Tempered Networks Boosts Trust with Identity-Defined Networks

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Tempered Networks Boosts Trust with Identity-Defined Networks

If you missed Paula Bernier’s article (free registration required) in our IoT Evolution Magazine, you may not have known Tempered Networks is the new name for Asguard – which is pronounced the same way as Thor’s home-world but spelled with and added letter u.

The idea behind the company is to build trust between systems to go beyond encryption by using Host Identity Protocol for encryption and IF-MAP. “This is a way to have inherent security in your network because it doesn’t happen at the application layer, it happens at the protocol,” said Jeff Hussey, who established F5 Networks and is now President and CEO of Tempered Networks.

Some months later the company outlined their vision – or the problem they are out to solve in more detail:

Implementing traditional security products—such as firewalls, VPNs, or VLANs—to protect M2M communications over shared networks is notoriously complex and cumbersome. As the scale and diversity of endpoints and systems increases, so does the complexity. And those security solutions still rely on IP or MAC addresses to establish identities, which is what hackers try to spoof to compromise the network.

This really nails it but the article goes into more depth:

Cellular carriers offer MPLS VPNs as enhanced security infrastructure for wireless communications, but dedicated MPLS networks are extremely costly, especially at scale. MPLS connectivity for a single site can average $1200 a month. Imagine a car manufacturer with 5 sites or a retailer with 100 sites to connect. That quickly adds up to an annual bill of $72,000 for 5 sites and more than $1.4 million for 100 sites.

With all of the security, cost, and control and issues around M2M 
connectivity, it’s no wonder that businesses and industries that have the potential to gain huge advantages have been slow to take on M2M initiatives. But, there are solutions that can take the cost and complexity out of securing M2M communications over cellular networks, and they are available today.

Recently, we caught up with Marc Kaplan, VP of Solutions Architecture 

mark-kaplan-tempered-networks.jpg

to get an update. He went over how the company accomplishes its goals – to build secure networks dynamically by creating isolation via the HIP protocol. Network switches go behind HIP switches to determine a host identity, a digital certificate he refers to as DNA.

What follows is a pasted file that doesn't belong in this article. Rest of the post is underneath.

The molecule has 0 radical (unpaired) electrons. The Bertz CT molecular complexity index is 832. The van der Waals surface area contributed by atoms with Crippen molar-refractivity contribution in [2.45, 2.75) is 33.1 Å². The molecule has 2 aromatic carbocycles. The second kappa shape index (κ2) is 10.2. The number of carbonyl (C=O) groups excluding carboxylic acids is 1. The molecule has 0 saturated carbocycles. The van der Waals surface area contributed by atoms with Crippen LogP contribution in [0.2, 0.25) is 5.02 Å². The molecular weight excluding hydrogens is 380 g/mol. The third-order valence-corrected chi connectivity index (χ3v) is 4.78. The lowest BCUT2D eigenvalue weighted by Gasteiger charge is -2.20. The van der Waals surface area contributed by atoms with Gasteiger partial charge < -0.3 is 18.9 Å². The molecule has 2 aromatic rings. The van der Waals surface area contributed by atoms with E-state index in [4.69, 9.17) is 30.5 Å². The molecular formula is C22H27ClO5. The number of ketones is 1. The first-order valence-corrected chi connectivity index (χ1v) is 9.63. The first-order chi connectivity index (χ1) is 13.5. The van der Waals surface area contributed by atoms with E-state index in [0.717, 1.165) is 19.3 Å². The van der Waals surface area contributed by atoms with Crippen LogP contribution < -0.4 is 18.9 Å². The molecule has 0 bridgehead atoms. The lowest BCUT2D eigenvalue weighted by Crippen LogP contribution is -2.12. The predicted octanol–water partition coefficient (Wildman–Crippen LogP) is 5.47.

It’s a layer of abstraction beyond MAC or IP address and it is designed to work over unsecured networks and to allow such operation assuming all networks are not secured. The IDN fabric is designed to be forward and backward compatible providing a trusted, cloaked, segmented, encrypted overlay. The network consists of a Conductor and HIP Services endpoints which are software services supporting both physical and virtual appliances.

The solution applies to level 2 and level 3 simultaneously and also allows the changing of IP addresses on the fly – allowing a company to move machines to the cloud and back or to different clouds with ease.

The company’s latest release adds a relay concept so devices can directly and securely communicate anywhere on the globe.

The details of the technology are as follows:

  • Device A & B connect via TCP/IP to physical hardware or software.
  • The cryptographic identity is bound to the host device
  • The Conductor authenticates and authorizes the HIP services via their provable host identities and then white lists both HIP switches to communicate with each other.
  • Once whitelisted, the HIP services build a tunnel between them for encrypted communications.
  • The Conductor defines policy but no traffic passes through it. Even if offline, HIP services continue.

The company’s goal is to provide their technology to all devices, from servers to mobile and IoT.

The bottom line is Tempered Networks wants to boost security by reducing reliance on spoofable IP addresses and $85 billion in extra levels of security which can still be penetrated.



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